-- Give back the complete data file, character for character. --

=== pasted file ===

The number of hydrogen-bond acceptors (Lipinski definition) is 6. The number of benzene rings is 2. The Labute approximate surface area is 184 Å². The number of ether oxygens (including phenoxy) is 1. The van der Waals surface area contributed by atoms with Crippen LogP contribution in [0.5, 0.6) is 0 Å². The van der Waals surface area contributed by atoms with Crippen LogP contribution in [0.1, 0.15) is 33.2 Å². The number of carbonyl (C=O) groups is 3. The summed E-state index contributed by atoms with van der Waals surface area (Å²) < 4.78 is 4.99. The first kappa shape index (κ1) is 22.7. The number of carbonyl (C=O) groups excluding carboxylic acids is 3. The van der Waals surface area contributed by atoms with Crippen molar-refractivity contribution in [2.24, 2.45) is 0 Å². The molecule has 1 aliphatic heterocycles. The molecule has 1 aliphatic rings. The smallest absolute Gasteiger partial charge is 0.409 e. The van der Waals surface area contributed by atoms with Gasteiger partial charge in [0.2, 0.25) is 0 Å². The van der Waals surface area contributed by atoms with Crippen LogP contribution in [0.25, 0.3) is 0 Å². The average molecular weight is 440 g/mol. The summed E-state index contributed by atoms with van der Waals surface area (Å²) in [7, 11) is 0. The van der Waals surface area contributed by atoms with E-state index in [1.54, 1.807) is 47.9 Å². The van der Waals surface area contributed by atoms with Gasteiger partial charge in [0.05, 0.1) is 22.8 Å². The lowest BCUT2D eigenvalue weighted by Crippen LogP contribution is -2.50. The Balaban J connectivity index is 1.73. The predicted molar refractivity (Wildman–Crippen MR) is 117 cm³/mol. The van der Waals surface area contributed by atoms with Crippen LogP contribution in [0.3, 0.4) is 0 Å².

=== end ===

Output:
The number of hydrogen-bond acceptors (Lipinski definition) is 6. The number of benzene rings is 2. The Labute approximate surface area is 184 Å². The number of ether oxygens (including phenoxy) is 1. The van der Waals surface area contributed by atoms with Crippen LogP contribution in [0.5, 0.6) is 0 Å². The van der Waals surface area contributed by atoms with Crippen LogP contribution in [0.1, 0.15) is 33.2 Å². The number of carbonyl (C=O) groups is 3. The summed E-state index contributed by atoms with van der Waals surface area (Å²) < 4.78 is 4.99. The first kappa shape index (κ1) is 22.7. The number of carbonyl (C=O) groups excluding carboxylic acids is 3. The van der Waals surface area contributed by atoms with Crippen molar-refractivity contribution in [2.24, 2.45) is 0 Å². The molecule has 1 aliphatic heterocycles. The molecule has 1 aliphatic rings. The smallest absolute Gasteiger partial charge is 0.409 e. The van der Waals surface area contributed by atoms with Gasteiger partial charge in [0.2, 0.25) is 0 Å². The van der Waals surface area contributed by atoms with Crippen LogP contribution in [0.25, 0.3) is 0 Å². The average molecular weight is 440 g/mol. The summed E-state index contributed by atoms with van der Waals surface area (Å²) in [7, 11) is 0. The van der Waals surface area contributed by atoms with E-state index in [1.54, 1.807) is 47.9 Å². The van der Waals surface area contributed by atoms with Gasteiger partial charge in [0.05, 0.1) is 22.8 Å². The lowest BCUT2D eigenvalue weighted by Crippen LogP contribution is -2.50. The Balaban J connectivity index is 1.73. The predicted molar refractivity (Wildman–Crippen MR) is 117 cm³/mol. The van der Waals surface area contributed by atoms with Crippen LogP contribution in [0.3, 0.4) is 0 Å².